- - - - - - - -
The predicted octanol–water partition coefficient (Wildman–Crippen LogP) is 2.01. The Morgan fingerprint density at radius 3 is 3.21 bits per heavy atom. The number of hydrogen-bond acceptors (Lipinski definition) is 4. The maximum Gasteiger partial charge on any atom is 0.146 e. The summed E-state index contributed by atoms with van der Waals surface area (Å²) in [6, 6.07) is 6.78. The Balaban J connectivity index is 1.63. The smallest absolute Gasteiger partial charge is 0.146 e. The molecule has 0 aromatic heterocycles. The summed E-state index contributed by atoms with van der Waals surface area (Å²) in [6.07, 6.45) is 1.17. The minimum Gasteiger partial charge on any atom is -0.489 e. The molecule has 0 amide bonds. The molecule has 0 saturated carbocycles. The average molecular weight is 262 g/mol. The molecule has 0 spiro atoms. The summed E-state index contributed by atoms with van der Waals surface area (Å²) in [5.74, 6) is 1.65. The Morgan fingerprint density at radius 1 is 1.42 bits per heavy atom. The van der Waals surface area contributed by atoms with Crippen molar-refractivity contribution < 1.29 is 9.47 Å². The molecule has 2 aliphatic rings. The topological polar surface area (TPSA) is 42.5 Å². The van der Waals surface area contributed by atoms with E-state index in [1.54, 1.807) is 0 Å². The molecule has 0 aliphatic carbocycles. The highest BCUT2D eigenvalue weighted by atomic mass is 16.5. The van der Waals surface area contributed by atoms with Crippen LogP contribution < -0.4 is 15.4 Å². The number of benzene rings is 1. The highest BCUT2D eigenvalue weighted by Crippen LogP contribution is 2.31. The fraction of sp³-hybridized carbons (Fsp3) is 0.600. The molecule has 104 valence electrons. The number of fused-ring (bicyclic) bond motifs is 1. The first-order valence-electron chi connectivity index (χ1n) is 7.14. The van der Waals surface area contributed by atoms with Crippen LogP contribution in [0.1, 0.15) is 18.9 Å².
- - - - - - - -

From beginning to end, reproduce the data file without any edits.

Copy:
The predicted octanol–water partition coefficient (Wildman–Crippen LogP) is 2.01. The Morgan fingerprint density at radius 3 is 3.21 bits per heavy atom. The number of hydrogen-bond acceptors (Lipinski definition) is 4. The maximum Gasteiger partial charge on any atom is 0.146 e. The summed E-state index contributed by atoms with van der Waals surface area (Å²) in [6, 6.07) is 6.78. The Balaban J connectivity index is 1.63. The smallest absolute Gasteiger partial charge is 0.146 e. The molecule has 0 aromatic heterocycles. The summed E-state index contributed by atoms with van der Waals surface area (Å²) in [6.07, 6.45) is 1.17. The minimum Gasteiger partial charge on any atom is -0.489 e. The molecule has 0 amide bonds. The molecule has 0 saturated carbocycles. The average molecular weight is 262 g/mol. The molecule has 0 spiro atoms. The summed E-state index contributed by atoms with van der Waals surface area (Å²) in [5.74, 6) is 1.65. The Morgan fingerprint density at radius 1 is 1.42 bits per heavy atom. The van der Waals surface area contributed by atoms with Crippen molar-refractivity contribution < 1.29 is 9.47 Å². The molecule has 2 aliphatic rings. The topological polar surface area (TPSA) is 42.5 Å². The van der Waals surface area contributed by atoms with E-state index in [1.54, 1.807) is 0 Å². The molecule has 0 aliphatic carbocycles. The highest BCUT2D eigenvalue weighted by atomic mass is 16.5. The van der Waals surface area contributed by atoms with Crippen LogP contribution < -0.4 is 15.4 Å². The number of benzene rings is 1. The highest BCUT2D eigenvalue weighted by Crippen LogP contribution is 2.31. The fraction of sp³-hybridized carbons (Fsp3) is 0.600. The molecule has 104 valence electrons. The number of fused-ring (bicyclic) bond motifs is 1. The first-order valence-electron chi connectivity index (χ1n) is 7.14. The van der Waals surface area contributed by atoms with Crippen LogP contribution in [0.1, 0.15) is 18.9 Å².